Ferguson Police Officer Darren Wilson is reportedly in the final stages of a decision to resign from the St. Louis suburb’s force, even as America anxiously awaits the decision of a Missouri grand jury on whether to charge Mr. Wilson in the August killing of black teen Michael Brown.
Wilson has told his colleagues that he would resign from the Ferguson Police Department, sources told CNN, in order to take pressure off his fellow officers and the embattled police force, which endured nationwide criticism after its heavily armed military response to the violent protests following the shooting in August.
Ferguson Police Chief Thomas Jackson also told The Washington Post on Thursday that Wilson, a six-year veteran of the force with a clean disciplinary record, most likely would not return to the department even if the grand jury decides not to indict.
“I don’t see it happening,” Chief Jackson told the Post in a brief interview, calling it a “personnel matter.” Wilson remains in seclusion and is on paid leave from the Ferguson department.
Though Wilson has been negotiating his resignation with the department, he has told associates he’s concerned that leaving before the grand jury decision might appear as an admission of guilt, CNN reported. Even so, sources say, he could announce his decision to resign as early as Friday.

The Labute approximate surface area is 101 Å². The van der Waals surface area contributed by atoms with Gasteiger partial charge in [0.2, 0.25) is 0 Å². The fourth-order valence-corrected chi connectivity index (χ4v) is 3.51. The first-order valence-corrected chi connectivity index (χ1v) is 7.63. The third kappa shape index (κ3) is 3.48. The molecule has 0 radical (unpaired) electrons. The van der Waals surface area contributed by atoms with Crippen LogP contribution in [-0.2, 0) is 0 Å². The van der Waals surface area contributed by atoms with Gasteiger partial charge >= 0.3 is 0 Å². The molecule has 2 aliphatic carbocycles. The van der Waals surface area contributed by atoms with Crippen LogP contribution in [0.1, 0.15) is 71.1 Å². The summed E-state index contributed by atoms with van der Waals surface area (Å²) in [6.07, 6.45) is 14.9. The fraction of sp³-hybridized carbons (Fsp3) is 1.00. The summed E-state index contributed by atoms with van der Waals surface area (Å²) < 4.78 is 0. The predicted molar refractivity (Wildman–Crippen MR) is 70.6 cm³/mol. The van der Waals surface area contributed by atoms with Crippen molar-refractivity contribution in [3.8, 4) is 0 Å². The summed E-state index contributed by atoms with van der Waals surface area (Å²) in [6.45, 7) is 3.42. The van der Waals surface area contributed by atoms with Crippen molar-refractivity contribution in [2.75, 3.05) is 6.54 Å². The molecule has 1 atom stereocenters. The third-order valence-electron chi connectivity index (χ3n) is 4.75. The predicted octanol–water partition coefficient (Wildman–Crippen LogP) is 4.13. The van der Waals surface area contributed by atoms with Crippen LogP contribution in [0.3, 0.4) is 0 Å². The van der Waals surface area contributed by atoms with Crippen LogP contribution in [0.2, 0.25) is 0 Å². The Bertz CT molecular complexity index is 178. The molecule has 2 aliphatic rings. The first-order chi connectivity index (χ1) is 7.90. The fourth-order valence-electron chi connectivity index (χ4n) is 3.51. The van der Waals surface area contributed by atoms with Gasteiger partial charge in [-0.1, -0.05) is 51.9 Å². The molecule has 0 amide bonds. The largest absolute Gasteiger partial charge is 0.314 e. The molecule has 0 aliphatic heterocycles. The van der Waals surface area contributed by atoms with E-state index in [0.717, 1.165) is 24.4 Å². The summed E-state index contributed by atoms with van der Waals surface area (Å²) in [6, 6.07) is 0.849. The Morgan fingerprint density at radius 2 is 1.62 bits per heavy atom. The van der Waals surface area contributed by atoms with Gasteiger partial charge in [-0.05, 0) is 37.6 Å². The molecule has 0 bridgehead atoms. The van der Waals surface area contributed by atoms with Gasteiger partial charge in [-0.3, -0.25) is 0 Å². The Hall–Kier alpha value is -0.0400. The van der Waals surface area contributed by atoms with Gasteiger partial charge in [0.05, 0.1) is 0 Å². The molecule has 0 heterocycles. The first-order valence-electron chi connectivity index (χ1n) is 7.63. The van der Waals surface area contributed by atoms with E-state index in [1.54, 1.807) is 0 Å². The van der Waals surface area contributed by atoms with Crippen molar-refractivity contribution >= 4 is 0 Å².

The grand jury could also hold its final hearing on Friday as it continues to gather evidence in the case. It must decide whether to charge Wilson with murder or manslaughter, or to clear him if they find he was acting in self-defense.
Wilson’s fatal shooting of Mr. Brown has roiled black communities across the United States and continues to divide the country on racial lines, according to recent polls. Protesters and some witnesses say Brown had his hands raised in surrender when he was shot. However, Ferguson police maintain that the teen attacked the police officer and rushed toward him during the altercation.
Michael Brown Sr., the slain teen’s father, pleaded for peace Thursday in a video statement, telling the country he doesn’t “want my son’s death to be in vain.”
“My family and I are hurting. Our whole region is hurting,” Mr. Brown said. “I thank you for lifting your voices to end racial profiling and police intimidation, but hurting others or destroying property is not the answer.”
Missouri Gov. Jay Nixon (D) declared a state of emergency and activated the National Guard Monday as authorities geared up for the grand jury’s decision. After Wilson shot and killed Brown, protesters, some engaging in violence and looting, clashed with heavily armed police.
If the grand jury reaches a decision on Friday, however, it will give authorities at least 48 hours before issuing a public statement to prepare for the aftermath of the decision, CNN reports.